I’m so sorry that your children lost their dad. My heart goes out to them.


  3. I remember Dad’s favorite saying when he would get hurt, “I ain’t dead yet”! His heart gave out in 2001…….I was at work when my brother called me. He had just finished repairing a generator and was writing out the bill when he collapsed. The owner of the Company where he had repaired the generator was a former Paramedic and had taught all of his employee’s CPR. They did what they could. I appreciate their efforts. I love and miss Dad, but the pain of his loss doesn’t hurt as much now that the years have passed. I still have Mom and she seems more alive than we Kids are. LOL!! I love Momma!

    Something interesting, a few months after Dad’s funeral, the owner of where he worked dropped by the house to check on Mom. He told Mom the Dad’s work truck has sat behind the Companies back dock, unused since his death. He said the men refuse to drive “Sam’s” truck, instead they keep flowers on the hood of the truck. He was loved and respected there. They had to sell the truck!

    Great write as always. I am sorry for the loss of your Uncle. Hugs and love to you my friend…..


    • Calvin, Thank you for sharing your experiences and memories of your father and “Momma”. I love the sense of respect and joy that radiates through your words. I’ve read your comment several times just to feel that again. Thank you so much for taking the time to leave it. It means a lot to me. xo


  4. <3 Katy, I believe your father hears everything you talk to him about now. He knows. He knows he was a hard man to live with yet you still loved him.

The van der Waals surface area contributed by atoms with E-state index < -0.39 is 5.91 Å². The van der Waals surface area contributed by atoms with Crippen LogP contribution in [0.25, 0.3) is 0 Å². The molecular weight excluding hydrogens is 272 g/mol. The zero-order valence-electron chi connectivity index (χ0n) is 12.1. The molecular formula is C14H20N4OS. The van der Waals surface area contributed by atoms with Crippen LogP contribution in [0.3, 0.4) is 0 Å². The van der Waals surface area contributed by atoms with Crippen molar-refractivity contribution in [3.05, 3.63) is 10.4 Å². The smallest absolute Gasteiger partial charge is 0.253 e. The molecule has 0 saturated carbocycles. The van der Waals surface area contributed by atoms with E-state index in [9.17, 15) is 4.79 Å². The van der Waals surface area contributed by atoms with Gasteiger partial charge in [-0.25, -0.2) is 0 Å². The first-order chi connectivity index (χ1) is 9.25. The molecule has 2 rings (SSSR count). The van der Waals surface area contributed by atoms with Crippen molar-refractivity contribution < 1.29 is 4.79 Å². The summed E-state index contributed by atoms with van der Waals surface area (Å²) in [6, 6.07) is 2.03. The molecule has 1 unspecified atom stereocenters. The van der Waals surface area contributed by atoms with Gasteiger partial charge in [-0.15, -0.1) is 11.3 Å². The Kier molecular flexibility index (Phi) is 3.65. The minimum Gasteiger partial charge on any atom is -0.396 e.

I was very lucky that in my dad's dying we had plenty of time to say all those things. In his last days, I found my "daddy" again.

    I want to share this with you. I know Sammy was "just" a dog. But he was my best friend and constant companion also. He loved me and I loved him fiercely. he knew all my secrets and desires. He never told another soul any of them. Well, he was sick for a long time. I could not bring myself to make the huge decision to help him on his way. The morning of the day my husband made the call to end Sammy's pain… I had been frustrated and rushed. Sam had once again messed himself and in my frustration while cleaning up him and the mess. I told him he was a stupid jerk and to get away from me.

    That night I got home from bowling. Sam was gone. C told me he wrapped him in our shirts (because he loved snuggling in our worn clothes) before he buried him.

    So the last thing my baby felt from me was not a hug and love, it was anger and hate.

    I took that lesson hard and to heart. No matter how mad I get at my babies now. Before I have to leave them, I make sure they know they are loved.

    I wish it was that easy with people. <3


    • But it’s not easy, is it? We must be intentional about living each moment, fully. We must be intentional about loving. I lost another uncle this week and I feel a little lost. He was someone I would have liked to say more too but I’ll never get the chance.

      Thank you for sharing your story about Sammy. It’s a poignant reminder. <3


  5. Posted by Dave aka Nissmech aka the blue fool on October 21, 2013 at 9:19 pm

    Thank you for sharing this. I lost my dad in ’94. Although we were never close we were always connected.
    I feel for your loss.


    • Thank you for your compassion, Dave. I love what you said – “…never close…always connected.” I think sometimes that’s the best we get and it’s good enough. :)